Akram Zaatari
Beirut Exploded Views | 2014
30 min. Ed.1/7+ 2AP Produced with the support of Saradar Collection. Commissioned for the Gwangju Biennale, 2014.

In a city post-apocalypse, young men communicate only through smart devices. They make home out of urban debris. They can’t speak to each other, but are still able to dream.

Reference AZ-VVI-2014-A

Biography of the artist

Born in Saida, Lebanon. 1966
Works and Lives in Beirut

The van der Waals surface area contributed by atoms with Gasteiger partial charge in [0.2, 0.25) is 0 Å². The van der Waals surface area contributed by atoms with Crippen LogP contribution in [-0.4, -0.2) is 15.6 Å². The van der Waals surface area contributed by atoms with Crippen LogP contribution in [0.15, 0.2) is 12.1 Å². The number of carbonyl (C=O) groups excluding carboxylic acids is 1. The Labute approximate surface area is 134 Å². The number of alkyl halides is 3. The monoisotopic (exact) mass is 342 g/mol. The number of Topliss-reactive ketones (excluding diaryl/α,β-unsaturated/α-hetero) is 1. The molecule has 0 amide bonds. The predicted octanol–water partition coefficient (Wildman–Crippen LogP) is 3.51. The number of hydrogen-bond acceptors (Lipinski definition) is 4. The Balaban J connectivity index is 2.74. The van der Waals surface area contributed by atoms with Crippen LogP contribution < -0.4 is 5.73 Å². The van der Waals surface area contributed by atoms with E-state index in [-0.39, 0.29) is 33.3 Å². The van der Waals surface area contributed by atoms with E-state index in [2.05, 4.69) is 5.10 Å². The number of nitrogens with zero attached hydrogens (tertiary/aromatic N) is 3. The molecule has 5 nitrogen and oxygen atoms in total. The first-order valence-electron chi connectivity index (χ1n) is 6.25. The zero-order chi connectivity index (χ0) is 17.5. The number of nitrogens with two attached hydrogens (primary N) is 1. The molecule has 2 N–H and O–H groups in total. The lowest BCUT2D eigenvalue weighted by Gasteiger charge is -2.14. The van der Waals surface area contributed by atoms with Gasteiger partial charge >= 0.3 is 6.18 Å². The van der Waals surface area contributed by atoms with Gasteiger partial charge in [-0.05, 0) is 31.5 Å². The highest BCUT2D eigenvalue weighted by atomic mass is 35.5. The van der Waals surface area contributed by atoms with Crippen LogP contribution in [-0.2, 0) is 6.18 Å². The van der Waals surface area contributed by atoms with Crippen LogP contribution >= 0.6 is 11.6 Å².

Zaatari’s practice is tied to the practice of collecting. His work reflects on the shifting nature of borders and the production and circulation of images in the context of the current political divisions in the Middle East. His videos and photographic installations look into technologies of image production and communication and the notions of surveillance, exploring the way different media apparatuses get employed in the service of power, resistance, and memory. As co-founder of the Arab Image Foundation, Zaatari is deeply invested in examining how photography served to shape notions of aesthetics, postures and social codes, therefore looking at the present through a wealth of past photographic records from the Middle East. Zaatari has been focusing since 1999 on the archive of Studio Shehrazade in Saida (Lebanon) studying, indexing, and presenting the work of photographer Hashem el Madani (1928 -) as a register of social relationships and of photographic practices. He is author of more than 40 videos such as 28 Nights and a Poem (2015), Letter to a Refusing Pilot (2013), Tomorrow everything will be alright (2010), Nature Morte (2008), In this House (2005), This Day (2003), All is well on the Border (1997). Part of his video work addressed the practice of sex in Lebanon’s current society, particularly in The End of Time (2013), Crazy of You (1997) and How I Love You (2001).